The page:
Once we start to look at naturally occurring language we see that there is systematic variation in the choices people make. These choices relate to both the meaning and the context of the communication. Specifically we have looked at differences in mode between grammar in speech, especially conversation, and in writing.
You may already be familiar with the idea of variation within a language. For example, there are different varieties of English used in different parts of the world. India, the USA and Australia, for example, all have different varieties of the language we refer to as English. But variety also occurs within countries where different lexical and grammatical choices may be associated with regional dialects. Often people have a choice over whether to use their dialect or to communicate using what has come to be called standard English. Exploring the grammar of English can help us look at a level of variation which is much more subtle – in this free course we have used a very crude distinction between written and spoken modes. Grammar is a tool for adapting our communications in ways which present us and our message in different lights and it is dependent on many contextual factors.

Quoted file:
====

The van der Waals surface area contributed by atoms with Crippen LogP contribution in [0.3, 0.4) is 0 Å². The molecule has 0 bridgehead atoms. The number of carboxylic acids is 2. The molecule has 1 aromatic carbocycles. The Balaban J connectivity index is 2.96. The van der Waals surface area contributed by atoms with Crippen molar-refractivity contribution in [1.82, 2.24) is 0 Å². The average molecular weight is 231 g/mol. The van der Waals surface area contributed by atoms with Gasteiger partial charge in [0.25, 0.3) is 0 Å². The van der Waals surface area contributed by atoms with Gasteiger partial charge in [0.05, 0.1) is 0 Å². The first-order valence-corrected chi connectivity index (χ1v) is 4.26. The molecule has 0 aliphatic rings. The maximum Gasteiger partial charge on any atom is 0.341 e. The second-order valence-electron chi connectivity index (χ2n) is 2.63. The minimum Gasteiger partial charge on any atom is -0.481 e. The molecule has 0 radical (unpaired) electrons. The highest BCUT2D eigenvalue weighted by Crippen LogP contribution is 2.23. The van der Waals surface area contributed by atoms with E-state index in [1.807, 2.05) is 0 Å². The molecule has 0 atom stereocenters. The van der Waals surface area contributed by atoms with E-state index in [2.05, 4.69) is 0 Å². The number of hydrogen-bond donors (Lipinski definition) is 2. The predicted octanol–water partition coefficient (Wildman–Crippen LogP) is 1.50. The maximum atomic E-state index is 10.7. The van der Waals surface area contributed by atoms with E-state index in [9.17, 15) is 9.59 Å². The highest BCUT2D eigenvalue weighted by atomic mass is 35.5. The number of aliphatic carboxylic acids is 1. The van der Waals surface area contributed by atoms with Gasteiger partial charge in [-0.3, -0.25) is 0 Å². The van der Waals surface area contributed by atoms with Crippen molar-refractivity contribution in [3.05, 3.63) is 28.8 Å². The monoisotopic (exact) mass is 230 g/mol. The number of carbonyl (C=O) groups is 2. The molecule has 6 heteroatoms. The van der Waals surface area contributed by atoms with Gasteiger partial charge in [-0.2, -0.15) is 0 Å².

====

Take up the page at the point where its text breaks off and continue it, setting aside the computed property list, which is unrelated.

In Activity 1 you were asked to note down what you thought grammar was about. Look back at what you wrote down. Have your views changed at all? We hope that in this course you have begun to see that grammar is not just about labelling parts of speech or judging whether something is right or wrong. Studying grammar opens doors into how we organise our world. Exploring grammar can allow you to see how language is intertwined with both describing a view of the world and interacting with others in it.